Daniel Rifenburgh, Advent


Introduction by Richard Wilbur

96 pp, ISBN 1-904130-03-8,  £9.00 (cloth only), Publication: January 31st 2002

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A note about Advent

Advent is American poet Daniel Rifenburgh’s long-awaited first collection of poems. His work has previously appeared in leading U.S. journals, including The New Criterion, The Paris Review, The New Republic, Poetry East, Shenandoah and Western Humanities Review. In 1996 he received the prestigious Robert H. Winner Award from The Poetry Society of America, given "to honor an American poet in mid-life who has not previously been recognized." Technically accomplished, but only occasionally formal, Rifenburgh is essentially, as Richard Wilbur notes in his introduction, "a poet of strong, forthright feelings, both dark and light". His debut volume is certain, as Lucien Stryk has said, "to please all who care for the art."

Texas Institute of Letters's Natalie Ornish Award for First Book of Poetry for 2002


A note on Daniel Rifenburgh

Daniel Rifenburgh was born in Elmira, New York on May 24, 1949. He attended the University of Louisville and subsequently served three years in the U.S. Army during the Vietnam War. He received a B.A. from Florida Atlantic University in 1981 and worked for a time as a newspaper reporter and traveled throughout Latin America. In 1987 he earned an M.A. from the University of Florida. He pursued Ph.D coursework in Creative Writing at the University of Houston and in 1996 received the Robert H. Winner Award from the Poetry Society of America, given, "to honor a poet in mid-life who has not been recognized." He is married and the father of a teenage son and currently resides in Houston, Texas, where he works as an adjunct college instructor and cab driver.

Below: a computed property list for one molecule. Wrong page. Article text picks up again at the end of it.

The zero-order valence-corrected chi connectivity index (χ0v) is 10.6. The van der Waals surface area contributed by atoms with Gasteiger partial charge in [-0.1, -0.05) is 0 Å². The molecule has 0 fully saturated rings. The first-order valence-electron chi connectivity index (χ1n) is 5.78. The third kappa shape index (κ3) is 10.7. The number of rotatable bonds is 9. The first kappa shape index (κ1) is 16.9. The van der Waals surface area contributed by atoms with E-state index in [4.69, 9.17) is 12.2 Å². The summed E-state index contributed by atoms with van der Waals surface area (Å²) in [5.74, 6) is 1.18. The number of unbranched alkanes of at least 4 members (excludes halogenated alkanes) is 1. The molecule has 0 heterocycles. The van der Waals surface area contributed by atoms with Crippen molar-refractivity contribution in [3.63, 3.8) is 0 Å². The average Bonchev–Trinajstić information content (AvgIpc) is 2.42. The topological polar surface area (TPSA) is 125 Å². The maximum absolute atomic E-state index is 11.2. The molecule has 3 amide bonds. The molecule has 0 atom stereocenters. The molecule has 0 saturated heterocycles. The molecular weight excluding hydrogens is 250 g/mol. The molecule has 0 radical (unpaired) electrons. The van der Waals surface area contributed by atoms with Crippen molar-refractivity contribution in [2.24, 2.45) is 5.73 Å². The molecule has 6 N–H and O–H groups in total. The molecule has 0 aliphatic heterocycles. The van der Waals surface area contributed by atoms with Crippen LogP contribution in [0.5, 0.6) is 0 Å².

Praise for Advent

"Poetry has always been said to speak a charged, heightened language ... Daniel Rifenburgh’s words seem to me to bear a considerable charge ... The language of Advent often has the force of spare accuracy: it can also stun the reader with a brilliant, slow-fuse image. What governs the movement of the poems is a genius for the speaking voice ... Such poetry is rich because of its many articulate selves, and the way its variety of voices makes for a striking texture of dictions ..."  – Richard Wilbur (from the Introduction)

"Of very few books, let alone first books, does one wish to proclaim, ‘This is it!’ Advent is that rare exception, a collection certain to please all who care for the art. Daniel Rifenburgh has all one could possibly hope for in a new poet: ambition, wisdom and breathtaking skill." – Lucien Stryk

"The poems are terrific: so fluent, so smart, and brimming with charm. Rifenburgh is my candidate for discovery of the year. He cannot be compared to X or Y. He is Z all by himself." – Donald Justice

"These poems are startling in their vividness, skill, their originality and solidity. I find that lines and images resonate long after they have served the purposes of their local contexts. Mr Rifenburgh’s work deserves wider notice, particularly when so much of scant merit is greeted with acclaim." – Anthony Hecht

Reviews of Advent


London Magazine, April-May 2004